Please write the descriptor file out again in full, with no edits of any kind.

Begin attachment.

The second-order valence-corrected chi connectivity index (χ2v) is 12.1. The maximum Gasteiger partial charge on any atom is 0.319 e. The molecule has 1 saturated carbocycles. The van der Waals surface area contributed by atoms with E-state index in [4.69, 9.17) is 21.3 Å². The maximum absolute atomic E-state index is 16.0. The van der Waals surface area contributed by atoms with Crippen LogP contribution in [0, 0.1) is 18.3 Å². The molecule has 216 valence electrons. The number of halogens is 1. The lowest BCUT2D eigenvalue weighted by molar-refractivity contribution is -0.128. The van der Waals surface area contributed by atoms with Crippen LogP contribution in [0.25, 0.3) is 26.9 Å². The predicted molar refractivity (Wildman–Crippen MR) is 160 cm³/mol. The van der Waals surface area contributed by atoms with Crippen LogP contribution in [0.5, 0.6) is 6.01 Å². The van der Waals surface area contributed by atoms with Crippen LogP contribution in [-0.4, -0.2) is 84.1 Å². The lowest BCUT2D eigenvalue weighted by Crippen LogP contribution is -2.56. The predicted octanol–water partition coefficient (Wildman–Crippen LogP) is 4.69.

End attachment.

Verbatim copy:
The second-order valence-corrected chi connectivity index (χ2v) is 12.1. The maximum Gasteiger partial charge on any atom is 0.319 e. The molecule has 1 saturated carbocycles. The van der Waals surface area contributed by atoms with E-state index in [4.69, 9.17) is 21.3 Å². The maximum absolute atomic E-state index is 16.0. The van der Waals surface area contributed by atoms with Crippen LogP contribution in [0, 0.1) is 18.3 Å². The molecule has 216 valence electrons. The number of halogens is 1. The lowest BCUT2D eigenvalue weighted by molar-refractivity contribution is -0.128. The van der Waals surface area contributed by atoms with Crippen LogP contribution in [0.25, 0.3) is 26.9 Å². The predicted molar refractivity (Wildman–Crippen MR) is 160 cm³/mol. The van der Waals surface area contributed by atoms with Crippen LogP contribution in [0.5, 0.6) is 6.01 Å². The van der Waals surface area contributed by atoms with Crippen LogP contribution in [-0.4, -0.2) is 84.1 Å². The lowest BCUT2D eigenvalue weighted by Crippen LogP contribution is -2.56. The predicted octanol–water partition coefficient (Wildman–Crippen LogP) is 4.69.